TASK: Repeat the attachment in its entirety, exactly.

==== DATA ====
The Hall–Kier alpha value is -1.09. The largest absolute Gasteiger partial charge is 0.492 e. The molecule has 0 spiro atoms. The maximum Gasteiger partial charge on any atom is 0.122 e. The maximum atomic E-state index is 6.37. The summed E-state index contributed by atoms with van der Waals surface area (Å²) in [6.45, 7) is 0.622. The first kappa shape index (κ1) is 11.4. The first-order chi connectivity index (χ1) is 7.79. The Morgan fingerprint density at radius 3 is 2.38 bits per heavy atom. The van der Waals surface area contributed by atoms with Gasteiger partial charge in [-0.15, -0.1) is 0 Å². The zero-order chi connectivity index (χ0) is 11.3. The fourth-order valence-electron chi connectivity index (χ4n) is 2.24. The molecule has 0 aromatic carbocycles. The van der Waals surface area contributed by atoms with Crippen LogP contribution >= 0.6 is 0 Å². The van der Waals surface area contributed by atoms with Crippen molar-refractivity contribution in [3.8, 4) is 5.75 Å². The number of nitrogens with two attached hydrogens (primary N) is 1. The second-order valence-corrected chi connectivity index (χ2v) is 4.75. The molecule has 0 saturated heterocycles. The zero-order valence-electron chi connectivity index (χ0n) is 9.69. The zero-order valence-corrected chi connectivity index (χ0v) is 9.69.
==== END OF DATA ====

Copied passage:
The Hall–Kier alpha value is -1.09. The largest absolute Gasteiger partial charge is 0.492 e. The molecule has 0 spiro atoms. The maximum Gasteiger partial charge on any atom is 0.122 e. The maximum atomic E-state index is 6.37. The summed E-state index contributed by atoms with van der Waals surface area (Å²) in [6.45, 7) is 0.622. The first kappa shape index (κ1) is 11.4. The first-order chi connectivity index (χ1) is 7.79. The Morgan fingerprint density at radius 3 is 2.38 bits per heavy atom. The van der Waals surface area contributed by atoms with Gasteiger partial charge in [-0.15, -0.1) is 0 Å². The zero-order chi connectivity index (χ0) is 11.3. The fourth-order valence-electron chi connectivity index (χ4n) is 2.24. The molecule has 0 aromatic carbocycles. The van der Waals surface area contributed by atoms with Crippen LogP contribution >= 0.6 is 0 Å². The van der Waals surface area contributed by atoms with Crippen molar-refractivity contribution in [3.8, 4) is 5.75 Å². The number of nitrogens with two attached hydrogens (primary N) is 1. The second-order valence-corrected chi connectivity index (χ2v) is 4.75. The molecule has 0 saturated heterocycles. The zero-order valence-electron chi connectivity index (χ0n) is 9.69. The zero-order valence-corrected chi connectivity index (χ0v) is 9.69.